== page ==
Virtual Private Servers, often acronymized to VPS, are a type of server you may have encountered if you've recently been shopping for a VPN or looking into creating or scaling up a website.
This guide will help you better understand exactly how virtual private servers is, how they work, and why they're so useful to so many individuals and businesses.
What is a server?
Before understanding what a VPS is, you should know what a server is. A server is a device that responds to requests and provides information to other machines on a network (which are referred to as clients).
Traditionally, servers have been constructed as physical devices that house enough processing power to respond to requests from multiple clients. This happens every time you make a request from Google to visit a website.
A dedicated server is a server with only one 'tenant' on it, which is just another word for the organization using (or 'living' in) the server. In a dedicated physical server, all the resources and processing power available are dedicated to that tenant.
What is a VPS?
However, physical servers are no longer the only type of server available – there are also VPS, or 'Virtual Private Servers'. A VPS is a virtual machine, meaning it has all the characteristics of a dedicated physical server, but can be run on a physical server with multiple other VPS.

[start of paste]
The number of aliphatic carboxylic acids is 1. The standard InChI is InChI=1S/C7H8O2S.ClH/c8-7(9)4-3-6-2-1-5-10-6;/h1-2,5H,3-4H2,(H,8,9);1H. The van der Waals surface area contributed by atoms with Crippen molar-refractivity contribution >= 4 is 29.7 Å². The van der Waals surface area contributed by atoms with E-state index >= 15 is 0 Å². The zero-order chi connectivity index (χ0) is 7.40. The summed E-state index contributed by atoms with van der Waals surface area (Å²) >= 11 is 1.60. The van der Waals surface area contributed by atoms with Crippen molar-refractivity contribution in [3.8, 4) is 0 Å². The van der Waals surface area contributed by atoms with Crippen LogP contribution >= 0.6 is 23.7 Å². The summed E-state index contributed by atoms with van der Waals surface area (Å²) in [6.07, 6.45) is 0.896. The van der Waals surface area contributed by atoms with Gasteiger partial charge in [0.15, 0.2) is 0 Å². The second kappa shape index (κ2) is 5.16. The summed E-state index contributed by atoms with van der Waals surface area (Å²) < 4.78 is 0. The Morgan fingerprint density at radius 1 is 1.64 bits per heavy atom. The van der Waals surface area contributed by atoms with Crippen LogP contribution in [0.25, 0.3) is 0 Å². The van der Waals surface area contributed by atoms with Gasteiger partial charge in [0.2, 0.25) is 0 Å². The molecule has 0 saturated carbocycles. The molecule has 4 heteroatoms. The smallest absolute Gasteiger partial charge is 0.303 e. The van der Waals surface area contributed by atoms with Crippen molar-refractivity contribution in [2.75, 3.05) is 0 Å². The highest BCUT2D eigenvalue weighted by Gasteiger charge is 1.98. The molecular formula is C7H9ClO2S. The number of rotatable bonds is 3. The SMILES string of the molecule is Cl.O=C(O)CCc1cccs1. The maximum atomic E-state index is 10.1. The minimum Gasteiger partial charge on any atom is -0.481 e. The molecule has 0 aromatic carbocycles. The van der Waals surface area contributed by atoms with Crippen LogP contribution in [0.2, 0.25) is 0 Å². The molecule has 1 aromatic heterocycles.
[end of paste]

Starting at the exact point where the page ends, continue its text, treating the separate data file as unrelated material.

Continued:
As you can see in the picture above, each VPS (yellow) on a physical server has its own operating system (OS) and can run its own apps separately to another VPS whilst they are both supported by the same hardware base.
Each VPS is allocated a portion of the processing power and memory and has its own settings and files, with servers divided using hypervisor software.
What is a Virtual Private Server used for?
Virtual private servers are useful because using one server to serve multiple different entities or organizations is incredibly resource-efficient compared to the dedicated alternative.
A lot of organizations choose to use virtual private servers simply because it is much cheaper than running your own dedicated server. Any company or entity can be one of many renters on a single server, and resources can even be divided based on how much each VPS owner with a stake in the physical server is paying.
It can also be used to test web applications and custom server setups, for which it would be way too expensive to invest in a dedicated server. Also, although not every hosting provider will allow you to do this, some people use a VPS to store files when cloud storage is too expensive.
Why does anyone use dedicated servers?
Although it's true to say a VPS can do many things a dedicated server can do – and also that a VPS is significantly cheaper than dedicated, physical servers – there are reasons not everyone has transitioned to a wholly virtual experience.
Dedicated servers do provide the best speeds. The owner of the server can utilize the processing power from the full hardware stack instead of having to share or divide it between multiple different entities.
Another advantage is the physical isolation afforded to the owner of a dedicated server – it massively decreases the risk of security breaches. The hypervisor software layer used to divvy up resources to different VPS clients, for example, can be prone to escalation attacks. For large companies processing a lot of data, a dedicated server would probably be the best bet.